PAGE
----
The Y Combinator Deal

By Kirsty Nathoo · September, 2018

We have a standard deal at YC: we’ll invest $150k using a “post-money safe” that converts to 7% of the company. In addition, we will continue to support the company in the priced equity round in which the safe converts, and subsequent financing rounds (priced equity rounds or bridge financing rounds) by participating in those rounds to approximately maintain our 7% ownership.

We think that $150k is the right amount for founders to be able to run their company and to live in the Bay Area for around 5-6 months, and sometimes even longer.

The initial YC investment is structured as a post-money Simple Agreement for Future Equity (the “YC Safe”) plus an Agreement that sets out some YC-specific guidelines and rights (together the “YC Investment Documents”). The YC Safe will convert into preferred shares when a company raises money by selling preferred shares in a priced equity round.

In a priced round, assuming all safes are on a post-money basis, 3 things usually happen simultaneously but the calculations are ordered specifically:

1) All safes convert into preferred shares

2) An option pool is increased to a pre-agreed percentage of the company

3) New money investors purchase preferred shares at the price per share of the preferred stock sold in the round.

Immediately after step #1, YC should own 7% of the company. However, the new money investors and the option pool increase should dilute the YC Safe and all other converting safes, assuming those safes are standard post-money safes. Step #3 then includes our additional new money investment described above, which is based on our pro rata right contained in the YC Investment Documents.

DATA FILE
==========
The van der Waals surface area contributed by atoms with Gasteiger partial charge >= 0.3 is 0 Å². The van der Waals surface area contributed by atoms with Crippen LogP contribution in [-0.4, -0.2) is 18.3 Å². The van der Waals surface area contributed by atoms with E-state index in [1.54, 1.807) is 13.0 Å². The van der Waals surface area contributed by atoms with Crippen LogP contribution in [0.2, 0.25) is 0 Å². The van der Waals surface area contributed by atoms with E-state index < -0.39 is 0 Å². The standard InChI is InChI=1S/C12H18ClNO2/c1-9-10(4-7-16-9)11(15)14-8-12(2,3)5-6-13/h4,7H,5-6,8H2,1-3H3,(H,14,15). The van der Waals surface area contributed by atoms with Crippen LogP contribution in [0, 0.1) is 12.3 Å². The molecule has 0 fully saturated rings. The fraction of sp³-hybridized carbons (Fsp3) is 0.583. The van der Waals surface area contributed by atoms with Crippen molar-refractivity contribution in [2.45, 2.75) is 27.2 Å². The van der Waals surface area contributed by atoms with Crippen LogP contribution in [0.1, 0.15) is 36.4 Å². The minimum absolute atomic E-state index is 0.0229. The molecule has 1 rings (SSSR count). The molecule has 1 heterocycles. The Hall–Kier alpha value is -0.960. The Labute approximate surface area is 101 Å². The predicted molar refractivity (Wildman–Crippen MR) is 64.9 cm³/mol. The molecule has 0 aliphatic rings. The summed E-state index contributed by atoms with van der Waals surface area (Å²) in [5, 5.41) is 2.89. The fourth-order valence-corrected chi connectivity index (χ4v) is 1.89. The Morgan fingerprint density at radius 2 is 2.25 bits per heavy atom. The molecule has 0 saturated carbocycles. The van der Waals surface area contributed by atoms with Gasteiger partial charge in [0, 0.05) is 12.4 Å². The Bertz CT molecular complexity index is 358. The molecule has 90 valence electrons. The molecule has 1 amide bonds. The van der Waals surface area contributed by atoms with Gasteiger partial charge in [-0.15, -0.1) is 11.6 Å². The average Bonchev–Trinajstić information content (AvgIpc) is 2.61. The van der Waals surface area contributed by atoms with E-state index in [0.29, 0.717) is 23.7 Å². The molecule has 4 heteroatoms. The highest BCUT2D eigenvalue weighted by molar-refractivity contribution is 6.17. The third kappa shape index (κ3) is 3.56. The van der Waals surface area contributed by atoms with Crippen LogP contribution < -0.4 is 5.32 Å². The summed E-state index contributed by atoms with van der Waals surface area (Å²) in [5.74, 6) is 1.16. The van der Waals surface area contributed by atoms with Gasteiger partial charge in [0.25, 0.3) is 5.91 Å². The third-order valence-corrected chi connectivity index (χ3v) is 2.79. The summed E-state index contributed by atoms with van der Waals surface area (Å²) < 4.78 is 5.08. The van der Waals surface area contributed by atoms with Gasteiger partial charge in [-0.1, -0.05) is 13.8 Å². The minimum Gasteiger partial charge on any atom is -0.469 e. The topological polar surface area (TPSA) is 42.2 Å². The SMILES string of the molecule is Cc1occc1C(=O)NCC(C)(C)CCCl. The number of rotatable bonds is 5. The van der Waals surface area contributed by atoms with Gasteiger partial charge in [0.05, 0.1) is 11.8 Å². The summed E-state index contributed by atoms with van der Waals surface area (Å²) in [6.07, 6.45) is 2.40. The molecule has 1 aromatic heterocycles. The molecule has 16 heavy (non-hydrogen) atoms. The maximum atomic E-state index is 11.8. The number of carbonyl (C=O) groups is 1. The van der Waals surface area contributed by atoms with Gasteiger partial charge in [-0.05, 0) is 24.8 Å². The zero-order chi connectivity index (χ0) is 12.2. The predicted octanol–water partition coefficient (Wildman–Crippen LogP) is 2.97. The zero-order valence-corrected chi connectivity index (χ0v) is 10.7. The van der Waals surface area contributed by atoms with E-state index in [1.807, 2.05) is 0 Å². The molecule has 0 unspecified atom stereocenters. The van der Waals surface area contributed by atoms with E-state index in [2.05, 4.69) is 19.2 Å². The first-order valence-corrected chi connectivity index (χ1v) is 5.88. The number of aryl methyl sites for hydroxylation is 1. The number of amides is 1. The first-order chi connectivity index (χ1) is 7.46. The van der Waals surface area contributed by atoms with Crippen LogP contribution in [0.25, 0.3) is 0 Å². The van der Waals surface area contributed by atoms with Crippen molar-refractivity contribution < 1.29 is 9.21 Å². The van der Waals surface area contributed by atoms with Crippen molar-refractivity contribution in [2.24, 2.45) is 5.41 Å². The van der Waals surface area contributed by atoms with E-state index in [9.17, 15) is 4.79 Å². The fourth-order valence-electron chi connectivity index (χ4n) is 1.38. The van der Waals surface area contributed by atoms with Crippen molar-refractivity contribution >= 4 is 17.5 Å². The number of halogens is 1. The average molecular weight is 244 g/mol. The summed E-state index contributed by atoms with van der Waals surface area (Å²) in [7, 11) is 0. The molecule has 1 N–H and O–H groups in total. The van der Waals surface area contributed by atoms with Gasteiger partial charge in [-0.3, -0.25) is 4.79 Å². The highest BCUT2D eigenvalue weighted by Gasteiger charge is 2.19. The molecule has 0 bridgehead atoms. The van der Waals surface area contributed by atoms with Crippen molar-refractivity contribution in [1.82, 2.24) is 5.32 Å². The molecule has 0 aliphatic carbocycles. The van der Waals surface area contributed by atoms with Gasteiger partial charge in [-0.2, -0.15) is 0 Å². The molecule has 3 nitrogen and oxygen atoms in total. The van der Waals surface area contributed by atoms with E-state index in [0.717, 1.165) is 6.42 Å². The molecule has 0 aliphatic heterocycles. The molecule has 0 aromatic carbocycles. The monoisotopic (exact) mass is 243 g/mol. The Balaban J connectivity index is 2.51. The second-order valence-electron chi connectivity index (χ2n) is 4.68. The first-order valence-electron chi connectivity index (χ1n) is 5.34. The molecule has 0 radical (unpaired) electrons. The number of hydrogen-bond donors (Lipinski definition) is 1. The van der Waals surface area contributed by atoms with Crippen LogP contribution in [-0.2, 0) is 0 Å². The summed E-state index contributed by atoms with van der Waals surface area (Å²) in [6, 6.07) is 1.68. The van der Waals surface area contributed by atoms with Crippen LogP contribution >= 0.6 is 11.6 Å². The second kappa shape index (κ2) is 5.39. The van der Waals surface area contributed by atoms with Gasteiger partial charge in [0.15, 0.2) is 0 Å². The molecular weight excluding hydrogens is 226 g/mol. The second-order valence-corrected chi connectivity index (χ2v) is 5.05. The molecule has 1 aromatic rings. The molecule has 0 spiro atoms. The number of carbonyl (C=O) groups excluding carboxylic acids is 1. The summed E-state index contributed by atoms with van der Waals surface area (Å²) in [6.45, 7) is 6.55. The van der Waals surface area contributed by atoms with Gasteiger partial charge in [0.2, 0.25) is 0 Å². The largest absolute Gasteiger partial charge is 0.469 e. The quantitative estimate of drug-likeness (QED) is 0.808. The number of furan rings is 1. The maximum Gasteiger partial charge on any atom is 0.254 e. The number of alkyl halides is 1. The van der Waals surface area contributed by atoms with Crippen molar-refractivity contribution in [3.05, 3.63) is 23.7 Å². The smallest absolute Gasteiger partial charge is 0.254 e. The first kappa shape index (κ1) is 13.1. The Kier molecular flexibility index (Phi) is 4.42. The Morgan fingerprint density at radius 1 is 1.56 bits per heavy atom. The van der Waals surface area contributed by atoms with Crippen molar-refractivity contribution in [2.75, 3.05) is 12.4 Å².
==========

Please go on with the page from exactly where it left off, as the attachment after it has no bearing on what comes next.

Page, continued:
We invest in US corporations. We have founders who apply to YC from all around the world and many have already incorporated in their home countries. We introduce founders to lawyers who can work out the best process for creating a US company (or US parent company) in which we can invest. Often, founders will keep their original entity as a subsidiary of the US parent company and that entity will continue to operate.

Non-profits will receive a donation of $100k. We do not receive anything in return for our donation.

In addition to the investment, YC companies receive access to wide range of resources. Here is a full list of the benefits and resources available to YC founders, including including the Series A program, Work at a Startup and the Growth Program.

Finally, it’s sometimes hard to compare offers from different accelerators. Importantly, we don’t charge any fees to the companies to be part of YC. We understand the complex reasons that cause some accelerators to charge fees to the companies that participate in their programs, and while we don’t think it’s bad behavior, obviously founders should deduct those fees from the investment when they’re thinking about those offers. We also try hard to avoid any “gotcha” terms like enhanced returns in downside exit scenarios and similar such provisions.